Wednesday, March 24, 2010
Race Analysis of Fern: The Jewish Cantor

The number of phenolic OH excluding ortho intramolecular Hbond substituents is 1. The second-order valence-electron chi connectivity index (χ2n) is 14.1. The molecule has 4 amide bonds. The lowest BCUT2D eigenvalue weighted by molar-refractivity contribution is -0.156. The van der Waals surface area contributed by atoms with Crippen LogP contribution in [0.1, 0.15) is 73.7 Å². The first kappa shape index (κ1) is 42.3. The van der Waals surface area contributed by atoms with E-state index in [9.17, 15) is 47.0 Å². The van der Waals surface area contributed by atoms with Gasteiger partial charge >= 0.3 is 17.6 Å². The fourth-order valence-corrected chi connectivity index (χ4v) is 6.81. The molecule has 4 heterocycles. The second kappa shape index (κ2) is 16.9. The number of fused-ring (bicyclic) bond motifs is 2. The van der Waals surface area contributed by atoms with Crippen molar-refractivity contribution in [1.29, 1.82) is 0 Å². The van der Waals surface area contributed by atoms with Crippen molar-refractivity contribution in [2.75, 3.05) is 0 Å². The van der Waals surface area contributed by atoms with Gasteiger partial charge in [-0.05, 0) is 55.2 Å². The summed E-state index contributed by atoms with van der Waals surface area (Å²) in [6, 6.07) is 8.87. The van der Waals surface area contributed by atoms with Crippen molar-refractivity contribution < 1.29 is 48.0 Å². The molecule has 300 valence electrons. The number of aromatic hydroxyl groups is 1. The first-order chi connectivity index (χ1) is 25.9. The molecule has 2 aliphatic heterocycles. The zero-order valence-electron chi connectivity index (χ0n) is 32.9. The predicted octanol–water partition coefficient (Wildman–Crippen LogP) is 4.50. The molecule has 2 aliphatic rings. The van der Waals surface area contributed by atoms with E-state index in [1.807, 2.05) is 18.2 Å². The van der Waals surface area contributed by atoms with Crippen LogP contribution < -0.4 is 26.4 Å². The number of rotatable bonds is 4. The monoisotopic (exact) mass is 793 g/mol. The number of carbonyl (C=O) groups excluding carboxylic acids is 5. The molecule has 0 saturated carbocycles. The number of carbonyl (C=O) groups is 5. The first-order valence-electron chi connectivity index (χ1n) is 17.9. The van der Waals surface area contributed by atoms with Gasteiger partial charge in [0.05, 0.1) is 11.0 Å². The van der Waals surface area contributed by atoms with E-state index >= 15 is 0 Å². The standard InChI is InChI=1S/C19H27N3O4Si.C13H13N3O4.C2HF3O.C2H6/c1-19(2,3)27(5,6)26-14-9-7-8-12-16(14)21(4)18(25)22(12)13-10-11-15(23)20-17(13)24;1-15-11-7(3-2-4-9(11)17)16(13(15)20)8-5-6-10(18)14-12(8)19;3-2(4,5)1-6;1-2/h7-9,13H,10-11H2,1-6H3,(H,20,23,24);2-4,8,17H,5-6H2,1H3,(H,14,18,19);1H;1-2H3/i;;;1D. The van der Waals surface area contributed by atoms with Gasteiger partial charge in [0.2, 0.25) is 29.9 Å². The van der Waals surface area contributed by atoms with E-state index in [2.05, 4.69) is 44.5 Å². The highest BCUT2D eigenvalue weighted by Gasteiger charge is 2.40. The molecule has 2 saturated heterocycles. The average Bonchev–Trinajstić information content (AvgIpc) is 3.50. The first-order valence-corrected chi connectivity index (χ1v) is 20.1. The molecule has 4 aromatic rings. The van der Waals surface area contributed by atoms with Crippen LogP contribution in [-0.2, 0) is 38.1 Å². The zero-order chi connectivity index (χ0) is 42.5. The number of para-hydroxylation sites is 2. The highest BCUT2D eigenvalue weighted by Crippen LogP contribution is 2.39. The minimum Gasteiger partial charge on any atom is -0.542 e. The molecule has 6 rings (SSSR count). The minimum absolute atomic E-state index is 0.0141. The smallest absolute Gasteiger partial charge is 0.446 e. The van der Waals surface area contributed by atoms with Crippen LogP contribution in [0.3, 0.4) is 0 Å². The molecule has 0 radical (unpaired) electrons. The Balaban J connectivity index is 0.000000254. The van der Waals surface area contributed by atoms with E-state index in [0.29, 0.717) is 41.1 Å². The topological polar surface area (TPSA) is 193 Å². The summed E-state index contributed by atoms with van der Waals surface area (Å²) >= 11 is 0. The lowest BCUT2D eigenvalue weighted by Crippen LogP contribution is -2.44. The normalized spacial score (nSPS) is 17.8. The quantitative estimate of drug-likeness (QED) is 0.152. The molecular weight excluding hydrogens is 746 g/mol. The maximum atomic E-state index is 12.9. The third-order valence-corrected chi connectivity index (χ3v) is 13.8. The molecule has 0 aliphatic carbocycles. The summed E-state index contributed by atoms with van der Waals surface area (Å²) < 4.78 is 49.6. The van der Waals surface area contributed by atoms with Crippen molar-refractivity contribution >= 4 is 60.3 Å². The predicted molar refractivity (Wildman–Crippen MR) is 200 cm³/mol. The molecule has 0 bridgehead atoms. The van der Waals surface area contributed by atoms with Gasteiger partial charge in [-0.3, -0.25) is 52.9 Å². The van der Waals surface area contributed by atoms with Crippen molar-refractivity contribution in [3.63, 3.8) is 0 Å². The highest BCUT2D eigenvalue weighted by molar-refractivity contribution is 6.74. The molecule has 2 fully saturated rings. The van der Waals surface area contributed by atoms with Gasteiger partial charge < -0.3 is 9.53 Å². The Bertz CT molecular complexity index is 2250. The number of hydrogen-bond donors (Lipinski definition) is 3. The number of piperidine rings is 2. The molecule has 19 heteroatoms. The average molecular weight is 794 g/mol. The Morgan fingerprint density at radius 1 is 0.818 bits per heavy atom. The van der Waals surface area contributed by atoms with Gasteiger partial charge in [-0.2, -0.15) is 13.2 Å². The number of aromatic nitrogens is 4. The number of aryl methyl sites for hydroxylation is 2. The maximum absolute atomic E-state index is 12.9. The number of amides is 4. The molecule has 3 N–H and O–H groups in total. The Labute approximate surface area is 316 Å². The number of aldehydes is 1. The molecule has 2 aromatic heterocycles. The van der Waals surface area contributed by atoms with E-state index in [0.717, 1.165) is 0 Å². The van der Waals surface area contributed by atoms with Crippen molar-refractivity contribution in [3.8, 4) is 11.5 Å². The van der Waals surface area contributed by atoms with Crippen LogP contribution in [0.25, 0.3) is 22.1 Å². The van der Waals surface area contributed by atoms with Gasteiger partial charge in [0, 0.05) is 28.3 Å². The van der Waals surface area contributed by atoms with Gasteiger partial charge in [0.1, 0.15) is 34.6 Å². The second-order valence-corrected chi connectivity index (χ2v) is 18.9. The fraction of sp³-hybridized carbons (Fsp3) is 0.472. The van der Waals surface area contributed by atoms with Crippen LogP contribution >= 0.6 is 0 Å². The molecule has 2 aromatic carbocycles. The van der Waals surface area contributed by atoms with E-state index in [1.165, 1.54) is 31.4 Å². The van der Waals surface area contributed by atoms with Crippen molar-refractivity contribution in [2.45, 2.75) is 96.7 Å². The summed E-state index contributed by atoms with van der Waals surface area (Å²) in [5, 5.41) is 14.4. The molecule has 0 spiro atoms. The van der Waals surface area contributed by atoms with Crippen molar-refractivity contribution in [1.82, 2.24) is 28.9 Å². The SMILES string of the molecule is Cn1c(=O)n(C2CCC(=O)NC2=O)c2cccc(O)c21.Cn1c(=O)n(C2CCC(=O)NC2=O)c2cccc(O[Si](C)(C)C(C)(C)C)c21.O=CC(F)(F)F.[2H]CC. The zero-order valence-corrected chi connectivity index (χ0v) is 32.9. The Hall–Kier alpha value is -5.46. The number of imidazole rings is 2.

A point that I found interesting in Fern was the exaltation of the Jew. Why would Toomer exalt another race? The narrator refers to the beauty of Fern’s Semitic nose. The narrator mentions the Jewish cantor numerous times throughout the piece, all in reference to his being focused on Fern and either forgetting their troubles or trivializing them. The Jews are in a similar situation to African Americans in that they are not the dominant race in America. In exalting another lesser race through Fern, Toomer exalts Fern and the race as a whole. The Jewish cantor’s singing mirrors the situations that the narrator experiences with Fern. His first sight of Fern makes him forget his struggles, much in the same way the words of the cantor trivializes the narrator’s problems. The cantor then causes the narrator to be drawn to Fern. The final mention of the cantor comes after the narrator presents the illusion of sex with Fern. The cantor’s voice cracks. The illusion of the perfection of Fern is shattered. This shatters any illusion of the lesser races being exalted above the dominant race.